SECTION 1. Section 9-205 of the Philadelphia Code, relating to sidewalk sales is hereby repealed and the following sub-sections relating to sidewalk sales are added as follows:

 § 9-205 Sidewalk Sales.

 (1) Definitions: In this Section, the following definitions apply:

 (a) Stands. Any stand, showcase, table, bench, rack, cart, stall or any other fixture or device whatever which is used for the purpose of displaying, exhibiting, carrying, transporting, storing or offering for sale, or the selling of any goods, wares or merchandise upon the sidewalk;

 (c) Sidewalk. All that area legally open to the public use as a pedestrian public way between the curb line and the legal building line of the abutting property;

 (d) Vendor. Any person who exhibits, displays, offers for sale or sells any goods, wares or merchandise from any stand while on the sidewalks of the City of Philadelphia. Vendor shall also include any "peddler," "hawker," "huckster," "itinerant merchant" or "transient vendor" whose activities or conduct are not covered by § 9-201 or § 9-203.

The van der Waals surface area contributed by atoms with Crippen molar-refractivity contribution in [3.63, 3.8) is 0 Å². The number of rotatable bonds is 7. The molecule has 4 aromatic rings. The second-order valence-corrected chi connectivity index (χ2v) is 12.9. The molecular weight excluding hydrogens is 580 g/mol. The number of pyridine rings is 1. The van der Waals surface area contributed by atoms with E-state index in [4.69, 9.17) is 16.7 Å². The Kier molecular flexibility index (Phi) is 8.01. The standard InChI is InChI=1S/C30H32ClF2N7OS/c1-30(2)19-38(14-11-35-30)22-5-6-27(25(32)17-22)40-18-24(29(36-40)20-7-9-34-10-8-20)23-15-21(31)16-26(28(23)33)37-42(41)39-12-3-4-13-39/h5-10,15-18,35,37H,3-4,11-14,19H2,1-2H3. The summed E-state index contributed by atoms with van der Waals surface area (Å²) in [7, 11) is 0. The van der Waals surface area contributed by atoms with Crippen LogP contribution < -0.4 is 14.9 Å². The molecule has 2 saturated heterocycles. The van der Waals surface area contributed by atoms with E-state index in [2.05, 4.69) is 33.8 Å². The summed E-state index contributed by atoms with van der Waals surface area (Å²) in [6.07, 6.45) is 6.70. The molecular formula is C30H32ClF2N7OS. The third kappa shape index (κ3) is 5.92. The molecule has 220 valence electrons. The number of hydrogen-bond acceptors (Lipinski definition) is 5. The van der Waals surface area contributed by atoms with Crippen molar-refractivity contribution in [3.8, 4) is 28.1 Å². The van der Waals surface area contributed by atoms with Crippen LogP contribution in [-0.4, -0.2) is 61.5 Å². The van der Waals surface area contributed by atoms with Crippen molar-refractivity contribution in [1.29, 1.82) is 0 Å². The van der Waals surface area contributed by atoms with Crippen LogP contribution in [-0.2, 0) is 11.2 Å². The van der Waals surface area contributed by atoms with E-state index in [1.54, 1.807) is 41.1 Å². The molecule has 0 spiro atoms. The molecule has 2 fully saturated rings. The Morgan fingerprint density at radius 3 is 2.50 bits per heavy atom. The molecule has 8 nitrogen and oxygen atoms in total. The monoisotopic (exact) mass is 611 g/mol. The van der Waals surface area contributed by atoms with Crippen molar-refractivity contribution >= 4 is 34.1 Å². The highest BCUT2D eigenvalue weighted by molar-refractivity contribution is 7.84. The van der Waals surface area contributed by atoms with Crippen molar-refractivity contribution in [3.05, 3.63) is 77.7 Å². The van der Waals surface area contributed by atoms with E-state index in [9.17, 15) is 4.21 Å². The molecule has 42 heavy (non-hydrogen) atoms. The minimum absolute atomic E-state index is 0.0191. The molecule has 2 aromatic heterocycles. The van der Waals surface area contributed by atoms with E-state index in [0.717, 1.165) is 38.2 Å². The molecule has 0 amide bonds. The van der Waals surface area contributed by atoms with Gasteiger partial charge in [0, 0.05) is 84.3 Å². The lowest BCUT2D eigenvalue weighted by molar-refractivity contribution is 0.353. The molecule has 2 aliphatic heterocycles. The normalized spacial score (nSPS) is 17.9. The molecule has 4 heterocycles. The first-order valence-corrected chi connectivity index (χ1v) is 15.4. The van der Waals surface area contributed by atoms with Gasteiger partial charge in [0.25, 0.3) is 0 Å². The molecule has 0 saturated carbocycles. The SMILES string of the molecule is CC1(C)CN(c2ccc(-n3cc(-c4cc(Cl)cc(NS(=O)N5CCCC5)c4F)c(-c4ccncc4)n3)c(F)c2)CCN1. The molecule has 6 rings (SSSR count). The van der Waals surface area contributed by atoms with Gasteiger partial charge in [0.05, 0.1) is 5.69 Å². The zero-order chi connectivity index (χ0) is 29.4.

(2) Exemptions. The provisions of this Section shall not apply to:

 (a) Goods, wares, or merchandise temporarily deposited on the sidewalk in the ordinary course of delivery, shipment or transfer;

 (b) The placing and maintenance of stands and other display or sales devices for the sale, display or offering for the sale of newspapers, magazines, periodicals and of paperbound books if sold in compliance with the provisions of § 9-205(4), § 9-205(5)(a), (b), § 9-205(8)(g) and Sect. 9-208 (reserved);

 (c) The display and sale of Christmas trees pursuant to a permit issued by the Department during the three weeks prior to December 25.

 (3) License. It shall be unlawful for any person to engage in the business of sidewalk selling unless he or she has first obtained a license from the Department of Licenses and Inspections.

 (a) Each license issued shall show the name and address of the licensee, the type of license issued, the kind of goods to be sold, the amount of the license fee, the date of issuance, the license number and a photograph of the licensee not ...


Buy This Entire Record For $7.95

Download the entire decision to receive the complete text, official citation,
docket number, dissents and concurrences, and footnotes for this case.

Learn more about what you receive with purchase of this case.